Friday, November 16, 2007

Coonie Tunes

I'm a little tired and sore and so I don't want to expound too much but I hope you'll be able to see the many ways that this cartoon, Clean Pastures, is racist. (i must say though that it first offended me when the showgirls were wearing Carolina blue outfits-made me a little queasy.) But since I don't want to think yet I turn to my handy surrogate brain, wikipedia for more information about it:

Schlesinger and Warner Bros. had problems with Clean Pastures from the start. Hollywood censors alleged that the film ran afoul of the Hays Production Code because it burlesqued religion. Later commentators surmise that the censors also objected to the portrayal of a Heaven run by African Americans. In 1968, the short's stereotypical portrayal of black characters prompted United Artists to withhold it from distribution as one of the infamous Censored Eleven.
Daniel Goldmark alleges that the film is a burlesque of black religion and culture in its portrayal of Pair-O-Dice as "heavenly Harlem shops and singing choirs". In his interpretation, the film's use of rhythm is a metaphor for faith. This demonstrates white Americans' placement of jazz alongside religion and "the unfettered expressions of emotion associated with it" as aspects of African American culture. The cartoon implies that jazz cannot be replaced in the black psyche, as the musicians in the film must appropriate jazz, not compete with it, to draw Harlemites to Pair-O-Dice. The mortal characters are given no information about why Pair-O-Dice is better than Harlem, but the upbeat music is enough to lure them there. Even the Devil himself takes the bait. In the end, the film reaffirms the vision of Paradise from The Green Pastures, with its "perpetual Negro holiday [and] everlasting weekend fish fry.
Contemporary black commentators argued that to white audiences, Connelly's The Green Pastures simply reinforced the notion that black people presented a danger that needed to be contained. Weinsenfeld argues that this is also the case with Freleng's parody. To white viewers in the 1930s, the film's implication that blacks care for nothing but gambling, drinking, and dancing only reinforces notions of the dangers posed by urban blacks. According to Goldmark, the choice of performers caricatured is telling; that Armstrong and Calloway are depicted as angels indicates that their crossover appeal was strong enough among whites that white audiences would not have felt threatened by the notion that they were angels in Heaven. Weisenfeld notes that by focusing the narrative on Saint Peter and his Stepin Fetchit underling, the animators ducked the potential offense white audiences might have felt upon seeing a black God.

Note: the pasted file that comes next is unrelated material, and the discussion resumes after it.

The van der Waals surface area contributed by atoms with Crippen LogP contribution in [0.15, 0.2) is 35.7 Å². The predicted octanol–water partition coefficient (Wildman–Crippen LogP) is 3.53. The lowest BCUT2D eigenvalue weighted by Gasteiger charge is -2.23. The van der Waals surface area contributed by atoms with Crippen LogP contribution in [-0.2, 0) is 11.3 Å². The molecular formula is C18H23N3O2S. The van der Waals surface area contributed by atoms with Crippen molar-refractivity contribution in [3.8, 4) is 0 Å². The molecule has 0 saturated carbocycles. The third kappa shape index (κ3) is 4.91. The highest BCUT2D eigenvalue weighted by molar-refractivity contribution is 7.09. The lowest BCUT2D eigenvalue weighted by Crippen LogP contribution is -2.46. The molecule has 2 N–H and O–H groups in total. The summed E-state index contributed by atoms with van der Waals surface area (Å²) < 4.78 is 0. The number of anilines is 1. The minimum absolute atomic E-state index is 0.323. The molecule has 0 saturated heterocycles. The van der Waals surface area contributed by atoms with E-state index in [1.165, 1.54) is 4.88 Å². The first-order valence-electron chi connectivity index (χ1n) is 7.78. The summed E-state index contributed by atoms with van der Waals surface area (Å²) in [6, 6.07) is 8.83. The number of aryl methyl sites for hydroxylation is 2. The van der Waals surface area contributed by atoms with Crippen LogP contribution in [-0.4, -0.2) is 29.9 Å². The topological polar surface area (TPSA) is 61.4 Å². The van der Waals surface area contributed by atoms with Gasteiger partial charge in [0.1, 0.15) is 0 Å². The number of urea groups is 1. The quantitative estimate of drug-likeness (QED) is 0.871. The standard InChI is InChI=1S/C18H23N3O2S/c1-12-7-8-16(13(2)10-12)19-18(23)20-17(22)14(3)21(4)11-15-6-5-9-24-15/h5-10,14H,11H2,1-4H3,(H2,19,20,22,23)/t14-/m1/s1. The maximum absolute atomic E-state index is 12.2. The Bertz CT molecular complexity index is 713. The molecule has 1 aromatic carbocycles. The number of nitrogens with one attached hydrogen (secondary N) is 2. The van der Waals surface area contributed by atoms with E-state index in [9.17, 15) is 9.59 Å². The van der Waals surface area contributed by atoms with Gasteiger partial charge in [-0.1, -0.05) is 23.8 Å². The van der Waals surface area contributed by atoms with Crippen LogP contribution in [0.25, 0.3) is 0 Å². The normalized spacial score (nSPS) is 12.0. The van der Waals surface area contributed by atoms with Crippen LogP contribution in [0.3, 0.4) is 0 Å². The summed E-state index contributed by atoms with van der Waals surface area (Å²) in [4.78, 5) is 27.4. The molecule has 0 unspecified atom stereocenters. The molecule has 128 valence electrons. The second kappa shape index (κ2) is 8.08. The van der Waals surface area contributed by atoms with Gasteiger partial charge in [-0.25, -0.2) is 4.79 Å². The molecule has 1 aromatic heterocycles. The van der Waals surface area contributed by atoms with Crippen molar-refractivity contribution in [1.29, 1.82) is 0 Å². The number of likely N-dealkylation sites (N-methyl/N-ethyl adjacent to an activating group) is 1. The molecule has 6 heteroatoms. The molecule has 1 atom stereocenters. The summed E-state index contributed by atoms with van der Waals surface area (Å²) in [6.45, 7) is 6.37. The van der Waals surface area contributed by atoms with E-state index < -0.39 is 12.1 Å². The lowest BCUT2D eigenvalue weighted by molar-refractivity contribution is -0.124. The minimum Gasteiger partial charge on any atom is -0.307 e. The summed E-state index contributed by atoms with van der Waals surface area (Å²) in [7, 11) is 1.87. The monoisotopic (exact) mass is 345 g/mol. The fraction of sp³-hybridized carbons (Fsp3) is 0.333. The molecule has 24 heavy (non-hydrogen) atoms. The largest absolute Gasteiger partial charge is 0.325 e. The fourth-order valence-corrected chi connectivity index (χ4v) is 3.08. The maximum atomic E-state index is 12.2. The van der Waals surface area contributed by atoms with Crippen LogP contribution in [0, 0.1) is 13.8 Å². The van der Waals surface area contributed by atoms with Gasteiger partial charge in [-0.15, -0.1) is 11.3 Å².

from 1937 "Clean Pastures"


well, at least there are black people in heaven, which is more progressive than the Mormon church of Mitt Romney's adolescence. and it does include one of my favorite, overusable quotes ever "there's always room for one more."
i give it 2 and a half nooses.

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